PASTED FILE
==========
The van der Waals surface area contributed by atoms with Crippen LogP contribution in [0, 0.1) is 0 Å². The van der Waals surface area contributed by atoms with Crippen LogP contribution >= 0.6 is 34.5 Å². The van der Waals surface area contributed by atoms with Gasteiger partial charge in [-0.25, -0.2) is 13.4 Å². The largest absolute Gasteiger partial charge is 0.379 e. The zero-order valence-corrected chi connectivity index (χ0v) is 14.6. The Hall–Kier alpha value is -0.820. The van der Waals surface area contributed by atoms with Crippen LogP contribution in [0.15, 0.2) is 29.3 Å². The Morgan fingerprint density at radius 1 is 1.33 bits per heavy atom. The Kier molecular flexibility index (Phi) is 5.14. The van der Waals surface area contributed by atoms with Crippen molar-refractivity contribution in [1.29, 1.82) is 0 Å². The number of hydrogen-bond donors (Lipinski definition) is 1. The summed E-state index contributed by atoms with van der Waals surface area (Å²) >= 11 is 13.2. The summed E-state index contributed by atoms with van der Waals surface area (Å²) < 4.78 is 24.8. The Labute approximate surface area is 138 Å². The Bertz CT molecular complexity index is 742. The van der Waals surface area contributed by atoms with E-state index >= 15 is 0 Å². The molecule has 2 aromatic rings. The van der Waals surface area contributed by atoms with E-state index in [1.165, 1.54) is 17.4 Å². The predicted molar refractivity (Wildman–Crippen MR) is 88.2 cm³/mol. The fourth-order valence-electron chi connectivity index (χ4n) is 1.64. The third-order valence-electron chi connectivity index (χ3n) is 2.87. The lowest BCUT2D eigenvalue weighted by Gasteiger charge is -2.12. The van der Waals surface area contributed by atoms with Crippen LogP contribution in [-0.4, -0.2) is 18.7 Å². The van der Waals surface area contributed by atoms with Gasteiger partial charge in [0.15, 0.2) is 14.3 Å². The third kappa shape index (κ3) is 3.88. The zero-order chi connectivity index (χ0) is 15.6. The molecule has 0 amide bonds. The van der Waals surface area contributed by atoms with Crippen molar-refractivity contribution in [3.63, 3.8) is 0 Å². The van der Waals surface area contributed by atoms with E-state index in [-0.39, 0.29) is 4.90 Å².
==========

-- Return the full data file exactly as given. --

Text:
The van der Waals surface area contributed by atoms with Crippen LogP contribution in [0, 0.1) is 0 Å². The van der Waals surface area contributed by atoms with Crippen LogP contribution >= 0.6 is 34.5 Å². The van der Waals surface area contributed by atoms with Gasteiger partial charge in [-0.25, -0.2) is 13.4 Å². The largest absolute Gasteiger partial charge is 0.379 e. The zero-order valence-corrected chi connectivity index (χ0v) is 14.6. The Hall–Kier alpha value is -0.820. The van der Waals surface area contributed by atoms with Crippen LogP contribution in [0.15, 0.2) is 29.3 Å². The Morgan fingerprint density at radius 1 is 1.33 bits per heavy atom. The Kier molecular flexibility index (Phi) is 5.14. The van der Waals surface area contributed by atoms with Crippen molar-refractivity contribution in [1.29, 1.82) is 0 Å². The number of hydrogen-bond donors (Lipinski definition) is 1. The summed E-state index contributed by atoms with van der Waals surface area (Å²) >= 11 is 13.2. The summed E-state index contributed by atoms with van der Waals surface area (Å²) < 4.78 is 24.8. The Labute approximate surface area is 138 Å². The Bertz CT molecular complexity index is 742. The van der Waals surface area contributed by atoms with E-state index >= 15 is 0 Å². The molecule has 2 aromatic rings. The van der Waals surface area contributed by atoms with E-state index in [1.165, 1.54) is 17.4 Å². The predicted molar refractivity (Wildman–Crippen MR) is 88.2 cm³/mol. The fourth-order valence-electron chi connectivity index (χ4n) is 1.64. The third-order valence-electron chi connectivity index (χ3n) is 2.87. The lowest BCUT2D eigenvalue weighted by Gasteiger charge is -2.12. The van der Waals surface area contributed by atoms with Crippen LogP contribution in [-0.4, -0.2) is 18.7 Å². The van der Waals surface area contributed by atoms with Gasteiger partial charge in [0.15, 0.2) is 14.3 Å². The third kappa shape index (κ3) is 3.88. The zero-order chi connectivity index (χ0) is 15.6. The molecule has 0 amide bonds. The van der Waals surface area contributed by atoms with Crippen molar-refractivity contribution in [3.63, 3.8) is 0 Å². The van der Waals surface area contributed by atoms with E-state index in [-0.39, 0.29) is 4.90 Å².